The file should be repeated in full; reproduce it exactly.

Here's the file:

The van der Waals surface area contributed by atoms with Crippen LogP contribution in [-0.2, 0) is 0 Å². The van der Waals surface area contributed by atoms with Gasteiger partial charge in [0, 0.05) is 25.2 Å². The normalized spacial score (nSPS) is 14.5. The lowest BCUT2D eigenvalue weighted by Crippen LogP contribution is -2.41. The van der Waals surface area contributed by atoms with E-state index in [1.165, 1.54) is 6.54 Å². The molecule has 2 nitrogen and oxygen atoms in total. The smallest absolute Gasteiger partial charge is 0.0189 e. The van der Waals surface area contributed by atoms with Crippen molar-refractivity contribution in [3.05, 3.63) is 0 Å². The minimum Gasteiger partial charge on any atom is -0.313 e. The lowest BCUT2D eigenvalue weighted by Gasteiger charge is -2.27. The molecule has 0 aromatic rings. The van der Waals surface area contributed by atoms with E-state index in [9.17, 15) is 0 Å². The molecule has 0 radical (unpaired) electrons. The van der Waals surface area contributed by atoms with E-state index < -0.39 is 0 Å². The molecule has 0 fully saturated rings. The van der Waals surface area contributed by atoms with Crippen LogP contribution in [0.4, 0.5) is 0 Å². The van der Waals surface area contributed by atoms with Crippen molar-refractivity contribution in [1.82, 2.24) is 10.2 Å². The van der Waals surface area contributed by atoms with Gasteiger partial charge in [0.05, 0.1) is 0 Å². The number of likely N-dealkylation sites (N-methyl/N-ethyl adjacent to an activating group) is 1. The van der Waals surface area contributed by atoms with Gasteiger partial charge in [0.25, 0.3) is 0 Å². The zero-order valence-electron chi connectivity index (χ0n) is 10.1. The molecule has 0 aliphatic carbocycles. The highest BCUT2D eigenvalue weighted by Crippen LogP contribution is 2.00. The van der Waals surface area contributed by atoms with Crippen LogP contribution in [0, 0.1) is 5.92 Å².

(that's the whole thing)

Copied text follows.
The van der Waals surface area contributed by atoms with Crippen LogP contribution in [-0.2, 0) is 0 Å². The van der Waals surface area contributed by atoms with Gasteiger partial charge in [0, 0.05) is 25.2 Å². The normalized spacial score (nSPS) is 14.5. The lowest BCUT2D eigenvalue weighted by Crippen LogP contribution is -2.41. The van der Waals surface area contributed by atoms with E-state index in [1.165, 1.54) is 6.54 Å². The molecule has 2 nitrogen and oxygen atoms in total. The smallest absolute Gasteiger partial charge is 0.0189 e. The van der Waals surface area contributed by atoms with Crippen molar-refractivity contribution in [3.05, 3.63) is 0 Å². The minimum Gasteiger partial charge on any atom is -0.313 e. The lowest BCUT2D eigenvalue weighted by Gasteiger charge is -2.27. The molecule has 0 aromatic rings. The van der Waals surface area contributed by atoms with E-state index in [9.17, 15) is 0 Å². The molecule has 0 radical (unpaired) electrons. The van der Waals surface area contributed by atoms with E-state index < -0.39 is 0 Å². The molecule has 0 fully saturated rings. The van der Waals surface area contributed by atoms with Crippen LogP contribution in [0.4, 0.5) is 0 Å². The van der Waals surface area contributed by atoms with Crippen molar-refractivity contribution in [1.82, 2.24) is 10.2 Å². The van der Waals surface area contributed by atoms with Gasteiger partial charge in [0.05, 0.1) is 0 Å². The number of likely N-dealkylation sites (N-methyl/N-ethyl adjacent to an activating group) is 1. The van der Waals surface area contributed by atoms with Gasteiger partial charge in [0.25, 0.3) is 0 Å². The zero-order valence-electron chi connectivity index (χ0n) is 10.1. The molecule has 0 aliphatic carbocycles. The highest BCUT2D eigenvalue weighted by Crippen LogP contribution is 2.00. The van der Waals surface area contributed by atoms with Crippen LogP contribution in [0, 0.1) is 5.92 Å².